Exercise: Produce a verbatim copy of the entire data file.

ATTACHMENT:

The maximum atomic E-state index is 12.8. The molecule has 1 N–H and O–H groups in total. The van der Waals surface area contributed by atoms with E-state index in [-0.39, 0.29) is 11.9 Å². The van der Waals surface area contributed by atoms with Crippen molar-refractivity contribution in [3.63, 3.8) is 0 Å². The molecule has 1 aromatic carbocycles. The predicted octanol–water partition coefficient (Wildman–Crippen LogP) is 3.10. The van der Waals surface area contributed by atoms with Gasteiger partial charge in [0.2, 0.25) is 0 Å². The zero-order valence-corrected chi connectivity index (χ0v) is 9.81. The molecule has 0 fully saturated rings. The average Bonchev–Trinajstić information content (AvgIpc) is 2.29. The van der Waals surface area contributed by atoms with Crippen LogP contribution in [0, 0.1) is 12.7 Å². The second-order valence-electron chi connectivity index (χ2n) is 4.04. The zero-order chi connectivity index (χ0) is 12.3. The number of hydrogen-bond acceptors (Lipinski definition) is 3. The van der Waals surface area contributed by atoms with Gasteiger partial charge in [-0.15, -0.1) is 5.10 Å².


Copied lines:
The maximum atomic E-state index is 12.8. The molecule has 1 N–H and O–H groups in total. The van der Waals surface area contributed by atoms with E-state index in [-0.39, 0.29) is 11.9 Å². The van der Waals surface area contributed by atoms with Crippen molar-refractivity contribution in [3.63, 3.8) is 0 Å². The molecule has 1 aromatic carbocycles. The predicted octanol–water partition coefficient (Wildman–Crippen LogP) is 3.10. The van der Waals surface area contributed by atoms with Gasteiger partial charge in [0.2, 0.25) is 0 Å². The zero-order valence-corrected chi connectivity index (χ0v) is 9.81. The molecule has 0 fully saturated rings. The average Bonchev–Trinajstić information content (AvgIpc) is 2.29. The van der Waals surface area contributed by atoms with Crippen LogP contribution in [0, 0.1) is 12.7 Å². The second-order valence-electron chi connectivity index (χ2n) is 4.04. The zero-order chi connectivity index (χ0) is 12.3. The number of hydrogen-bond acceptors (Lipinski definition) is 3. The van der Waals surface area contributed by atoms with Gasteiger partial charge in [-0.15, -0.1) is 5.10 Å².